Eva Stets and Roula Trigou*
Hellenic Ornithological Society (HOS)

* Roula Trigou is Public Awareness Projects Coordinator (HOS)

Ostatnio edytowany przez Eva Stets (2010-10-13 12:05:38)

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#5 2010-10-13 13:44:12

Brit

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Re: Bird migration

Eva Stets napisał:

Satellite telemetry of Eleonora’s Falcon  Falco eleonorae

How exciting, dear Eva, thank you. I just went to wikipedia to find out a little more about the Eleonora's Falcon, which is not living here in the area.  What a fascinating bird! Thank you!

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#6 2010-10-13 15:00:12

Brit

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Re: Bird migration

Here are some postings about the bird migration in Estonia until now:

Submitted by Looduskalender on 21 September 2010 - 1:32pm
Crane migration seriously under way

Submitted by Looduskalender on 6 October 2010 - 10:11am
Birdwatch days: preliminary results

Submitted by Looduskalender on 8 October 2010 - 9:14pm
Comparing migrants

Submitted by Looduskalender on 10 October 2010 - 1:26pm
Domestic duck ancestors

Submitted by Looduskalender on 12 October 2010 - 4:15pm
Greylag geese and bean geese migrating

Submitted by Looduskalender on 12 October 2010 - 4:24pm
About white-fronted geese

Submitted by Looduskalender on 12 October 2010 - 4:37pm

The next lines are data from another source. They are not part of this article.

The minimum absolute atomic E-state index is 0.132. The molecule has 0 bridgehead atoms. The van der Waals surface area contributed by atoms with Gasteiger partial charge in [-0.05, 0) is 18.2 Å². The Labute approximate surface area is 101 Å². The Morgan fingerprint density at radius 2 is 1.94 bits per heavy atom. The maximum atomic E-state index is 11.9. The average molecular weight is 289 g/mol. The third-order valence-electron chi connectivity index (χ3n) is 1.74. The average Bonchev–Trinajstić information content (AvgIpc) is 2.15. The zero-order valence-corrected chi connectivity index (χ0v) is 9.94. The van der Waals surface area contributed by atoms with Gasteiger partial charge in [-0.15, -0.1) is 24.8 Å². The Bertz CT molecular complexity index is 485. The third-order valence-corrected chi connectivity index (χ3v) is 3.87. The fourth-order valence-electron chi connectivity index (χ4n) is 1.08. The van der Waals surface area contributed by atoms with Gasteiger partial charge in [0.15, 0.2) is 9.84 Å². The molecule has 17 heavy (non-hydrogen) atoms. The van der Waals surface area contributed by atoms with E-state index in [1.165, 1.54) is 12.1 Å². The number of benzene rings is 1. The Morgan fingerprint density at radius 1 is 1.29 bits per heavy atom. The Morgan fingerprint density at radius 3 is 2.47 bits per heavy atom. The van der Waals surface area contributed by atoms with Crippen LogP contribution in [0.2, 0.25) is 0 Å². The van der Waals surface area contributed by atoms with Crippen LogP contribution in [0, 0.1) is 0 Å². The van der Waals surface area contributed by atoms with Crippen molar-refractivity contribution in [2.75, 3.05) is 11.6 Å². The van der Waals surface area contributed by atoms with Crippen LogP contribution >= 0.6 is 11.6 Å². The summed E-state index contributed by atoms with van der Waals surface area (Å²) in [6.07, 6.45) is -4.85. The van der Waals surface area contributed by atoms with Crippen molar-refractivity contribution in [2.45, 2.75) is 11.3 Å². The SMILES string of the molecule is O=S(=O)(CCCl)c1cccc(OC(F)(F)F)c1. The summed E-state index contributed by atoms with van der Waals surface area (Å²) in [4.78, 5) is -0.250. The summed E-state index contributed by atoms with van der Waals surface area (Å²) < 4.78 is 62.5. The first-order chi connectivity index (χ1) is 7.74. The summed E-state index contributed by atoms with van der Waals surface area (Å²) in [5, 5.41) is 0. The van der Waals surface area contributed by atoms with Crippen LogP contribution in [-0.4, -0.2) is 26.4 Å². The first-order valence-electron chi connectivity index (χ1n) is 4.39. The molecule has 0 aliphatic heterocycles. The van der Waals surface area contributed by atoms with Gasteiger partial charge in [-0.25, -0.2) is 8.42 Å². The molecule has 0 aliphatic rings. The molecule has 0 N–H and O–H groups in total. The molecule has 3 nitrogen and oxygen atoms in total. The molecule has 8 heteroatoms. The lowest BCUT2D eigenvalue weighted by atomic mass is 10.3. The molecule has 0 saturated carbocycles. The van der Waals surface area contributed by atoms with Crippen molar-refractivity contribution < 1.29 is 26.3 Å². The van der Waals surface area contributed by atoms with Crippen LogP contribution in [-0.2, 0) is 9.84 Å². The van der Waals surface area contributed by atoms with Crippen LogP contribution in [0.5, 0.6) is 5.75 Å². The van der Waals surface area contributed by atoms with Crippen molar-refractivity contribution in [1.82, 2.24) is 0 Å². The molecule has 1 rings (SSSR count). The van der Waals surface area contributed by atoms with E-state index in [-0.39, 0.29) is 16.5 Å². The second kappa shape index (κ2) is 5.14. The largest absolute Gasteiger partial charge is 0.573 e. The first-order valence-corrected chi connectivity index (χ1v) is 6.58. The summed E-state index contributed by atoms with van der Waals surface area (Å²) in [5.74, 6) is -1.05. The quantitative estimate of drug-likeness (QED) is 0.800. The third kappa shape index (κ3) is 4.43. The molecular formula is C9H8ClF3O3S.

Migrating blackbirds

By the way, if you rather would like to read all the entries in 'German language, please click in the uper right corner of the Looduskalender site to [DE]

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#7 2010-10-13 15:44:33

Brit

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Re: Bird migration

12.10.2010 Cranes on migration map

You probably already noticed, that here are new birds on migration map since mid September, the Cranes. We can follow the migration routes of three juvenile Cranes from eastern Estonia. Yesterday, 11 of Oct, we got last data, but these are correct only for Rasina, but weak for other two (Ahja and Juula). So the last locations for Ahja and Juula are from almost same area in eastern Hungary (their wintering site?), but Rasina's last location shows its migration direction to more east.
Research about Cranes is made by scientists of Estonian University of Life Sciences and that team started just to participate on VII Crane conference in Stralsund. Maybe there will shown also current map...

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#8 2010-10-14 17:40:43

Brit

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Re: Bird migration

Submitted by Looduskalender on 14 October 2010 - 12:32pm

Check the Migration Map

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#9 2010-10-14 18:31:50

Brit

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Re: Bird migration

14.10.2010 Greater Spotted Eagle Tőnn is arriving to Spain


The internal navigation system ("GPS") of Tőnn works well. Inspite he uses completely new autumn migration route, the destination (El Hondo wetland) seems surely fixed and most suitable track is followed. Today morning Tőnn was only 14km of Spanish border and probably today he arrives to the wintering country. Last location is not completely exact, but more-less the same place. If we get more data during today, then location will corrected.

Ostatnio edytowany przez Brit (2010-10-14 18:46:34)

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#10 2010-11-06 10:33:35

Brit

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Re: Bird migration

What a fascinating story! Please have a look at the Allan Hummingbirds in Northern California

A home for Hummingbirds

Ostatnio edytowany przez Brit (2010-11-06 13:46:15)